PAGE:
SAN JUAN, P.R. – Growing evidence points to an association between inflammation and depression, according to a presentation at the annual meeting of the American College of Psychiatrists.
For example, depressed patients have elevated inflammatory markers–such as interleukin-6 and C-reactive protein. In fact, the levels of proinflammatory cytokines correlate with the severity of depressive symptoms in studies. In addition, administration of cytokine antagonists can effectively reverse depressive symptoms in patients, Dr. Andrew H. Miller said.
“We really stand at a point that is very exciting in terms of novel therapies and translation of research,” Dr. Miller said. “The notion quite simply is that stress or depression affects the HPA [hypothalamic-pituitary-adrenal] axis, [affects] the endocrine system, alters the immune system, and leaves patients open to diseases.”
Physicians from many specialties already recognize that inflammation plays a key role in cardiovascular disease, diabetes, metabolic syndrome, and cancer, said Dr. Miller, professor in the department of psychiatry and behavioral sciences at Emory University, Atlanta.
“We did not want to be left out in terms of psychiatry,” said Dr. Miller, who also is director of the psychiatric oncology program at the Winship Cancer Institute at Emory.
There are multiple possible mechanisms whereby inflammation could cause depression. Inflammatory cytokines released peripherally might reach the brain through active transport, passage through leaky regions in the blood-brain barrier, or transmission through afferent nerve fibers (vagus nerve), Dr. Miller said. There is a cytokine network in the central nervous system, and glia and microglia are the richest source of cytokines in the brain. Neurons also produce and express cytokines.
“We've learned these cytokines have access to the brain and … ultimately can change behavior,” Dr. Miller said. Inflammatory cytokines cause anhedonia, fatigue, cognitive dysfunction, and other flu-like symptoms in sick patients. In addition, researchers induced behavioral changes that resemble major depression in human and animal studies with administration of proinflammatory cytokines.
Some therapeutic cytokines cause depression. For example, interferon-α (IFN-α) is used to treat viral infections and cancer because it is a potent inducer of the inflammatory cytokine network, especially interleukin-6, Dr. Miller said. “Oncologists told us early on this drug causes a lot of depression.”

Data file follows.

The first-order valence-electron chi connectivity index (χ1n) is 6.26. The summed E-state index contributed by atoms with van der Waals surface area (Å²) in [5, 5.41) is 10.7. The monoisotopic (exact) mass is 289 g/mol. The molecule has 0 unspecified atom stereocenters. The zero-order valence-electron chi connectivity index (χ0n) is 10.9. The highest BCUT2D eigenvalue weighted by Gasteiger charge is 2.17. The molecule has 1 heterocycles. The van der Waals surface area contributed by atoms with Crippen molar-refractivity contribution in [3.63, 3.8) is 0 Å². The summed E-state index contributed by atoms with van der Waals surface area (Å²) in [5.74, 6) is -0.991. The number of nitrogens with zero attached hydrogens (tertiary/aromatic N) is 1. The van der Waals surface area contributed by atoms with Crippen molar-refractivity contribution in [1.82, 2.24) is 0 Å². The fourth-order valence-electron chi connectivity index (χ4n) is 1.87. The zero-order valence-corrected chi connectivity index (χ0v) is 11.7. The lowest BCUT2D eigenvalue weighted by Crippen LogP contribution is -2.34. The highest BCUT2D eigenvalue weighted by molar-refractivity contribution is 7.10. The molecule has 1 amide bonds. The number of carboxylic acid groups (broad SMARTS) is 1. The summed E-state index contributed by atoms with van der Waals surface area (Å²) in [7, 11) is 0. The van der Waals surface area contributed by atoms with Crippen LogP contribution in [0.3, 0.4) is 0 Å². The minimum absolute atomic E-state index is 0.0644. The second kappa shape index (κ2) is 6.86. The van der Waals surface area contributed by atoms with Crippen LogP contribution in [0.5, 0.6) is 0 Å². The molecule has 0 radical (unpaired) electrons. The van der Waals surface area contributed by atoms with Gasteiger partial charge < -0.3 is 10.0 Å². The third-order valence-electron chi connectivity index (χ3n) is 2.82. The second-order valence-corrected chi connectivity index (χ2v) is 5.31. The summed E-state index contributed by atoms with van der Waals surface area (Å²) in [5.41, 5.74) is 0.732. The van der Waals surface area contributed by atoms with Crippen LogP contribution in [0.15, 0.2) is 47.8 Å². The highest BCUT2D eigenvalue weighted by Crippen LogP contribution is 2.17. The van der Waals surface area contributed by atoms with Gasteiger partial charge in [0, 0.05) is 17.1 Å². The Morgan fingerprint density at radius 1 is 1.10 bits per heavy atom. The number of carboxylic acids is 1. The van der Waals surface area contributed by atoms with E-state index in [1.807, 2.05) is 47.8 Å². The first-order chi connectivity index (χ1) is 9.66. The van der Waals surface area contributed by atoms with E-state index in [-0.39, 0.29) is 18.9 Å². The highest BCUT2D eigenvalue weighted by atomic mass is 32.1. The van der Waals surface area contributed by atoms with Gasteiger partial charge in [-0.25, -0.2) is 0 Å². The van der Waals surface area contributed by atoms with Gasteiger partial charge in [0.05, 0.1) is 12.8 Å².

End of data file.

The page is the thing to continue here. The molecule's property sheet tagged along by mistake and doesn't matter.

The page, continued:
A total of 60% of patients treated with IFN-α reported depressed mood in one study (Neuropsychopharmacology 2002;26:643–52). Dr. Miller and his associates also found a 45% incidence of major depression among patients with malignant melanoma treated with IFN-α (N. Engl. J. Med. 2001;344:961–6).
The good news is that paroxetine (Paxil) aggressively blocked development of depression. “Just 11% developed depression, so there was a fourfold reduction with this pretreatment.
“There is a caveat. If you give a drug that causes release of dopamine–for example, paroxetine–that dopamine becomes oxidized and in the long term can damage basal ganglia,” Dr. Miller said in response to a question from a person attending the meeting. “So we're using dopamine antagonists to block this until we get more information about what we are doing to patients.”
Physician reaction to his study varied, Dr. Miller said. “The people who got on us the most for that study with paroxetine were the ones who were treating hepatitis C. They said we'd expose a lot of people to antidepressants who don't really need them.” However, “with melanoma, many patients will not go back on interferon therapy, and giving antidepressant prophylaxis might help.”
In another study, patients with psoriasis treated with the cytokine antagonist etanercept experienced reversal of their depressive symptoms (Lancet 2006;367:29–35). Improvement in depression was independent of the drug's effect on disease progress.
The wider picture may be a link between stress, depression, and illness, Dr. Miller said. In one study in review, patients with major depressive disorder exhibited an exaggerated inflammatory response to stress.
“There is an interesting possible link between depression and a wide variety of medical disorders where inflammation plays a role,” Dr. Miller said. It “may explain high comorbidity of some medical conditions with depression.
“Psychiatry is now catching up to other medical specialties in recognizing the adverse effects of inflammation,” Dr. Miller added. “Psychiatrists need to keep an eye on this. The idea that the immune system might affect the brain and vice versa presents a lot of novel targets for treating psychiatric disorders.”